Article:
Father Groeschel is Still Teaching

Jamey Brown

When I first saw him on television, I didn’t care for him; the grey-bearded monk in his Franciscan habit. He seemed to represent most of what I didn’t like about the Catholic Faith—the ancient religion with its medieval beliefs and rules.  Besides, I was into one of the newest religions, A Course in Miracles, which was “channeled” in the 1960s – no sin or guilt, or suffering, and none of that nonsense about Jesus being Divine.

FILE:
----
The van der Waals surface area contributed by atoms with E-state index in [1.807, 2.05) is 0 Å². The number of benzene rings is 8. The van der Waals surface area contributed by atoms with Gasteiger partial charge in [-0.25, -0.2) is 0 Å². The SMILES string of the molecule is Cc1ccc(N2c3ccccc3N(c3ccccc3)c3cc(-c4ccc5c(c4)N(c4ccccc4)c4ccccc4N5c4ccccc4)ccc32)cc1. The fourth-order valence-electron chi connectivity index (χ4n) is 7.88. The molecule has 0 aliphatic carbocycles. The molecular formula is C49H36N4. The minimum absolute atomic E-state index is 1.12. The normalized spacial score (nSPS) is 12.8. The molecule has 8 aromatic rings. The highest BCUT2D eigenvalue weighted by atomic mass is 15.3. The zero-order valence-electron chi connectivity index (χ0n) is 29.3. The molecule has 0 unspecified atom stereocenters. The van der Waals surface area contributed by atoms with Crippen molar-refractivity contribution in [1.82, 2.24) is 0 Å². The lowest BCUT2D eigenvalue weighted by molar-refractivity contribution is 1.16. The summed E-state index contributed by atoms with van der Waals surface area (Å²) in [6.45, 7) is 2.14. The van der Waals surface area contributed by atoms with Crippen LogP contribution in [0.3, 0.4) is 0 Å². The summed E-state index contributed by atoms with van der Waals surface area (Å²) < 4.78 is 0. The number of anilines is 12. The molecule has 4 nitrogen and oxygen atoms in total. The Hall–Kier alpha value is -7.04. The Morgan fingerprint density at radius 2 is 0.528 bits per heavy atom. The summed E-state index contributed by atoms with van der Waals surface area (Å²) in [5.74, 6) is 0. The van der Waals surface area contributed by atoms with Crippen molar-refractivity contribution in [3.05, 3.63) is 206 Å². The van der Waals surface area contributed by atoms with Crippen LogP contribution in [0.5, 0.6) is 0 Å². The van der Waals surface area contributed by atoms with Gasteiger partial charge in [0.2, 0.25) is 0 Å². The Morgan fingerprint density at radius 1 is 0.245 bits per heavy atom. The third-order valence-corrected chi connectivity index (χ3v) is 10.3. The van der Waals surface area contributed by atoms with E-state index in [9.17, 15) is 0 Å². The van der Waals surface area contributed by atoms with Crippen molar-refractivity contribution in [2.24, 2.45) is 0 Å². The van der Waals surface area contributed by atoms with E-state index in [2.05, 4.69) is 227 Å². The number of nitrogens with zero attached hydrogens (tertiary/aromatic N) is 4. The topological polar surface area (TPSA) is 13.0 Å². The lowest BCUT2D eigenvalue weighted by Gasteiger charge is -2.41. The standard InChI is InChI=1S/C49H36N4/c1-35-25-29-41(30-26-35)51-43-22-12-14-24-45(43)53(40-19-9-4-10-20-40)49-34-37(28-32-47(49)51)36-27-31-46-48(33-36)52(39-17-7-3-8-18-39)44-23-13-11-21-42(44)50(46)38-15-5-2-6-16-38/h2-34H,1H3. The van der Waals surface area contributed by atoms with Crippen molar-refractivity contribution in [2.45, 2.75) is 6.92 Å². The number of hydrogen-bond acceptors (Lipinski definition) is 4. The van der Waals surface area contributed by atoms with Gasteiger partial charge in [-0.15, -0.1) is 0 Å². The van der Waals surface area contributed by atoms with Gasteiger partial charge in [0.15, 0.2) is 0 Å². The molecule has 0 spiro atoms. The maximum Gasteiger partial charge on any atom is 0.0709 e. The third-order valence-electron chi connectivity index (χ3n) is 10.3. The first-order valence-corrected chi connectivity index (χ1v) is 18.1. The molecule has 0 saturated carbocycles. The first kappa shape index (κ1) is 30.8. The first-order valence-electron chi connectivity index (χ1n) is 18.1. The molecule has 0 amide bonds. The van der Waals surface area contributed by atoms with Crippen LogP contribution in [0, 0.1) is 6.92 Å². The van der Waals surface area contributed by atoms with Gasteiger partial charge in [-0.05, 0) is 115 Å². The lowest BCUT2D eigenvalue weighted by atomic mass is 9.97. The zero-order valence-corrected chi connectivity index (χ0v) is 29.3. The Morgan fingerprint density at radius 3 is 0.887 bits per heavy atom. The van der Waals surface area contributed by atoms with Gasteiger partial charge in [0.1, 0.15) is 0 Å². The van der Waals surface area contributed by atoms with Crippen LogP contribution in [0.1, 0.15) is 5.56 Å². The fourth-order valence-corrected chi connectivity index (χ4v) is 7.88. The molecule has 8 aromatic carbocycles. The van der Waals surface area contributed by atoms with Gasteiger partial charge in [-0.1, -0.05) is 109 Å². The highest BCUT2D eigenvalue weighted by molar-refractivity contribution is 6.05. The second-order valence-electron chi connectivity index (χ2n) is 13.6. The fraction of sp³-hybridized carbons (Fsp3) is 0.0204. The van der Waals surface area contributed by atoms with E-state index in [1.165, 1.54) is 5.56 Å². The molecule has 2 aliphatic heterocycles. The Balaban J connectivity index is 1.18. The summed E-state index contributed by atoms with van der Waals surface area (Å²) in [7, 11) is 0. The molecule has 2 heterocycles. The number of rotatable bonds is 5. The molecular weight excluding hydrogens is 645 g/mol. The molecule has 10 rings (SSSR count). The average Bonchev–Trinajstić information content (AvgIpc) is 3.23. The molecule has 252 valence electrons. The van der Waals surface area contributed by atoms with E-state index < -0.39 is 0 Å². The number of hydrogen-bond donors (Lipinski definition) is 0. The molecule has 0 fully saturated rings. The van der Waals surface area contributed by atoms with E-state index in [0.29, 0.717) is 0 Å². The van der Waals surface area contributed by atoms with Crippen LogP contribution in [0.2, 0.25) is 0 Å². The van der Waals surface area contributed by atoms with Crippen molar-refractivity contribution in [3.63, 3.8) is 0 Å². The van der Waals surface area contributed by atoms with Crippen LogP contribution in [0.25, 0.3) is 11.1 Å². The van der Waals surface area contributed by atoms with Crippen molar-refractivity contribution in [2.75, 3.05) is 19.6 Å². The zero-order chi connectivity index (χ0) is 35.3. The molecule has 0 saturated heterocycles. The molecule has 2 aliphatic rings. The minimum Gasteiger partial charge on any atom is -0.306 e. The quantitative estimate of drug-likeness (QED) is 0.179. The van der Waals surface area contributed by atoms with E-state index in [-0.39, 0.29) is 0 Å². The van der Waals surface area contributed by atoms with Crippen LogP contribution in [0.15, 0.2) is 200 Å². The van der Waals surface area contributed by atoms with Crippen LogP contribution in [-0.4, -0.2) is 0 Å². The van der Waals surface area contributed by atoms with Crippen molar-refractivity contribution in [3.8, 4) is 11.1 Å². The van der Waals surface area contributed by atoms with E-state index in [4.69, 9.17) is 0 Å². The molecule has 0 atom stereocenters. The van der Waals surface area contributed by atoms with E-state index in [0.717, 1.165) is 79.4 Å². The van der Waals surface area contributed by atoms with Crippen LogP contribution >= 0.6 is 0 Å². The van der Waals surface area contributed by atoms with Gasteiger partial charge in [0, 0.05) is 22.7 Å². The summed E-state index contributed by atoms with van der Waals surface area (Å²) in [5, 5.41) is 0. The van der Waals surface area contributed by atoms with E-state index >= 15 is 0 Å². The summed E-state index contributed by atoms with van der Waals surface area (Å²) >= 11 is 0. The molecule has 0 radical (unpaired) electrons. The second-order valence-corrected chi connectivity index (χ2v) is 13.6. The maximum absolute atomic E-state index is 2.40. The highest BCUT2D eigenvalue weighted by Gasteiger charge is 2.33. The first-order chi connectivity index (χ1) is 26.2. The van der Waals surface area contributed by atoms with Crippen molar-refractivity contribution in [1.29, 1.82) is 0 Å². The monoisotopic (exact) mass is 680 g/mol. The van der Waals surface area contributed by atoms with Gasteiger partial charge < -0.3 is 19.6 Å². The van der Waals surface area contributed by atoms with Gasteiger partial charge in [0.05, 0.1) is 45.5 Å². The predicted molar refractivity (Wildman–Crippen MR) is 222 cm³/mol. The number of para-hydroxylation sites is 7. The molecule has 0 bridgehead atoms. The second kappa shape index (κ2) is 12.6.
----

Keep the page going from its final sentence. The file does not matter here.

Yet, the reason I was even watching Father Benedict Groeschel on EWTN (one of the founders of the Community of the Franciscan Friars of the Renewal) was because my interfaith church, where I played guitar and had written songs for 15 years, closed due to the death of our beloved pastor. I was lonesome and despondent. After the camaraderie and the hustle and bustle of the services and meetings was over, there was nothing much that I could sink my teeth into. There was still suffering in my life, even if I told myself that it was an illusion. I was trained to believe that if my thinking was ordered correctly I wouldn’t experience it. There were still breakups, and struggles on the job, and annoying family and friends, and me and others not living up to expectations.